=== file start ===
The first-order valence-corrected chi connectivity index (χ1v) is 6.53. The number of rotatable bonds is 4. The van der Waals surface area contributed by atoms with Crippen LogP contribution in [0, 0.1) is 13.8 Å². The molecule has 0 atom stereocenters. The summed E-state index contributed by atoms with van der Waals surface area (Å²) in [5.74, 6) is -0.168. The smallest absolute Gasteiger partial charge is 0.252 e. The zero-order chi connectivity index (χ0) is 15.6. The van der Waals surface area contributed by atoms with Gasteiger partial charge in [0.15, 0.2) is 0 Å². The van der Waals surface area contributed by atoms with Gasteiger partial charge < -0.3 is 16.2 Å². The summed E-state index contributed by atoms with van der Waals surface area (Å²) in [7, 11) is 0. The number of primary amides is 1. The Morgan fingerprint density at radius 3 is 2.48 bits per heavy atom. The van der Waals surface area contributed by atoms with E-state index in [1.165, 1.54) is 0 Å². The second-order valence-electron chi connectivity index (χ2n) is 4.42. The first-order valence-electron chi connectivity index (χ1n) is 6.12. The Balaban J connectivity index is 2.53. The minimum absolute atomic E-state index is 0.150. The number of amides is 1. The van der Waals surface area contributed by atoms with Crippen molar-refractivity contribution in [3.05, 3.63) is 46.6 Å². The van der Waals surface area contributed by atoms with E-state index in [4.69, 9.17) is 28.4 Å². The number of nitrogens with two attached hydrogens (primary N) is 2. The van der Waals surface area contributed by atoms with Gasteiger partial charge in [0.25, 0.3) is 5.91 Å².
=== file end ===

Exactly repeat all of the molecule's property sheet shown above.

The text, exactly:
The first-order valence-corrected chi connectivity index (χ1v) is 6.53. The number of rotatable bonds is 4. The van der Waals surface area contributed by atoms with Crippen LogP contribution in [0, 0.1) is 13.8 Å². The molecule has 0 atom stereocenters. The summed E-state index contributed by atoms with van der Waals surface area (Å²) in [5.74, 6) is -0.168. The smallest absolute Gasteiger partial charge is 0.252 e. The zero-order chi connectivity index (χ0) is 15.6. The van der Waals surface area contributed by atoms with Gasteiger partial charge in [0.15, 0.2) is 0 Å². The van der Waals surface area contributed by atoms with Gasteiger partial charge < -0.3 is 16.2 Å². The summed E-state index contributed by atoms with van der Waals surface area (Å²) in [7, 11) is 0. The number of primary amides is 1. The Morgan fingerprint density at radius 3 is 2.48 bits per heavy atom. The van der Waals surface area contributed by atoms with E-state index in [1.165, 1.54) is 0 Å². The second-order valence-electron chi connectivity index (χ2n) is 4.42. The first-order valence-electron chi connectivity index (χ1n) is 6.12. The Balaban J connectivity index is 2.53. The minimum absolute atomic E-state index is 0.150. The number of amides is 1. The van der Waals surface area contributed by atoms with Crippen molar-refractivity contribution in [3.05, 3.63) is 46.6 Å². The van der Waals surface area contributed by atoms with E-state index in [4.69, 9.17) is 28.4 Å². The number of nitrogens with two attached hydrogens (primary N) is 2. The van der Waals surface area contributed by atoms with Gasteiger partial charge in [0.25, 0.3) is 5.91 Å².